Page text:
Illustrating The Nine Chapters on the Mathematical Art - In the Classroom: Field Measurement

Joel K. Haack (University of Northern Iowa)

Chapter 1, "Field Measurement"

When I discuss Chapter 1, "Field Measurement," with my students, I use photographs of a 1981 reproduction of a 1248 edition of the Nine Chapters, taken at the Institute for the History of Natural Sciences in Beijing; see, for example, Figures 7 and 8, below.

Figure 7. In this image of a 1981 reproduction of a 1248 edition of the Nine Chapters, it is clear that the book opens from the left, so that it is to be read from right to left (photo by the author).

Figure 8. Problem 5 is presented on an early page in the first chapter, “Field Measurement,” of the Nine Chapters (photo by the author).

The text of Problem 5 (see Figure 8, above) is in columns. In my class, we have discussed the relevant Chinese numeration system, so that I ask my students to find the numerals in the fourth column from the right. Typically, someone readily finds the numerals 18 (the third and fourth characters from the top) and 12 (the seventh and eighth characters from the top). In the next column, the fifth column from the right, they find the numerals 3 (the third character from the top) and 2 (the bottom character). With a little questioning, the students offer that this page shows something equivalent to the reduction of the fraction 12/18 to 2/3 [Shen 64].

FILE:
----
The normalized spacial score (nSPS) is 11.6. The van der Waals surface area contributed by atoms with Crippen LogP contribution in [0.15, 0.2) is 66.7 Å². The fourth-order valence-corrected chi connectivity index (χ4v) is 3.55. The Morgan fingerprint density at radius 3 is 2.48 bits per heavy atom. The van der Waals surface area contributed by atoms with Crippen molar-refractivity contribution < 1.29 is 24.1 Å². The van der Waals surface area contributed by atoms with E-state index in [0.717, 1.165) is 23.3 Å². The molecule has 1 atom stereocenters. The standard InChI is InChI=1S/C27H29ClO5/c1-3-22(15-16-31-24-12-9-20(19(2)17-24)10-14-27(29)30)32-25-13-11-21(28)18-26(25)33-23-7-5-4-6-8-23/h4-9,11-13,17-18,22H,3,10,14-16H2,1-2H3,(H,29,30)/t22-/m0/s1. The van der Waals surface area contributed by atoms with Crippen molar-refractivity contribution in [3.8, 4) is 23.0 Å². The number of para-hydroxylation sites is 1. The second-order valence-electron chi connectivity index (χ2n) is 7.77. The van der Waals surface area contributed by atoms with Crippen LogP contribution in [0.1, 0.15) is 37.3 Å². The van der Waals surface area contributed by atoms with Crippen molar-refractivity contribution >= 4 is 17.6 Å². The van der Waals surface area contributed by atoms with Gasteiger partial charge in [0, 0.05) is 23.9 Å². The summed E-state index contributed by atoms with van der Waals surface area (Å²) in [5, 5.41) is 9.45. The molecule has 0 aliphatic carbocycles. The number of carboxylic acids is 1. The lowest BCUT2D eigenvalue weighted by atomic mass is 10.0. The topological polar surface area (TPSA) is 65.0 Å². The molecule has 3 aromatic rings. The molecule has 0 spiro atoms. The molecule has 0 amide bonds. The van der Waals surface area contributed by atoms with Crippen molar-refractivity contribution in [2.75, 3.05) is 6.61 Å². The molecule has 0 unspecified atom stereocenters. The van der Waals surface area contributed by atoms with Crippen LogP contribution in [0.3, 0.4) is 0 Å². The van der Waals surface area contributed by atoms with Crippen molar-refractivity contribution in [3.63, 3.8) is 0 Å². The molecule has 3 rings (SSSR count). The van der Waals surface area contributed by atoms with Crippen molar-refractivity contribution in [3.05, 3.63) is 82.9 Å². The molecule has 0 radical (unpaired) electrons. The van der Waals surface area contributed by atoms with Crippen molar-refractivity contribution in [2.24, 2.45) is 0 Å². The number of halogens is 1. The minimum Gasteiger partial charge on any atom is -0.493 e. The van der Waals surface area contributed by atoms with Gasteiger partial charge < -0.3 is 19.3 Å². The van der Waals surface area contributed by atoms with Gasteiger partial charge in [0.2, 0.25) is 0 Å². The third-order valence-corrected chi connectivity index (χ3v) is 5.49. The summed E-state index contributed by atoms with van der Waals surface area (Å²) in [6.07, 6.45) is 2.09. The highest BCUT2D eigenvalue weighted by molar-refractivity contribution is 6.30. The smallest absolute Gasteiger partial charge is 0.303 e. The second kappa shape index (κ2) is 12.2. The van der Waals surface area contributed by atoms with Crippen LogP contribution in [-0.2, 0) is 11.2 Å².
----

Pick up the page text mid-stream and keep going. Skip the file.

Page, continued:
Chapter 1 "Field Measurement" also includes the computation of the area of a circle. Two problems (31 and 32) and four rules are given to compute the area of a circular field. The data of the problems indicate a value of 3 for \(\pi\) (e.g., the circumference is 30 units and the diameter 10 units). Had the diameter and the circumference been correct, the first rule, "Multiplying half the circumference by the radius" [Shen 88], would yield the correct result. Thirteenth-century commentators Li et al. suggest using 22/7 for \(\pi,\) while Liu suggests using 157/50, the familiar 3.14, for \(\pi\) [Shen 92]. According to Shen, Li et al. seemed to ignore the work of Zu Chongzhi, who in the 5th century computed \(\pi\) to be between 3.1415926 and 3.1415927.

Figure 9 (below) shows a wax figure of Zu Chongzhi carrying out his computations, from the Chinese National Museum near Tiananmen Square. It is a treat to see a mathematician recognized this way. Other wax figures included sports heroes (including Michael Jordan), political figures, and western scientists (Isaac Newton, Albert Einstein, and Bill Gates!).

Figure 9. A wax figure of Zu Chongzhi carrying out his computations is in the Chinese National Museum in Beijing (photo by the author).

For a photograph of Liu Hui’s computation of \(\pi\) by the method of exhaustion, as shown in a 16th century copy of The Nine Chapters on the Mathematical Art, see Mathematical Treasures – Jiuzhang suanshu in MAA Convergence.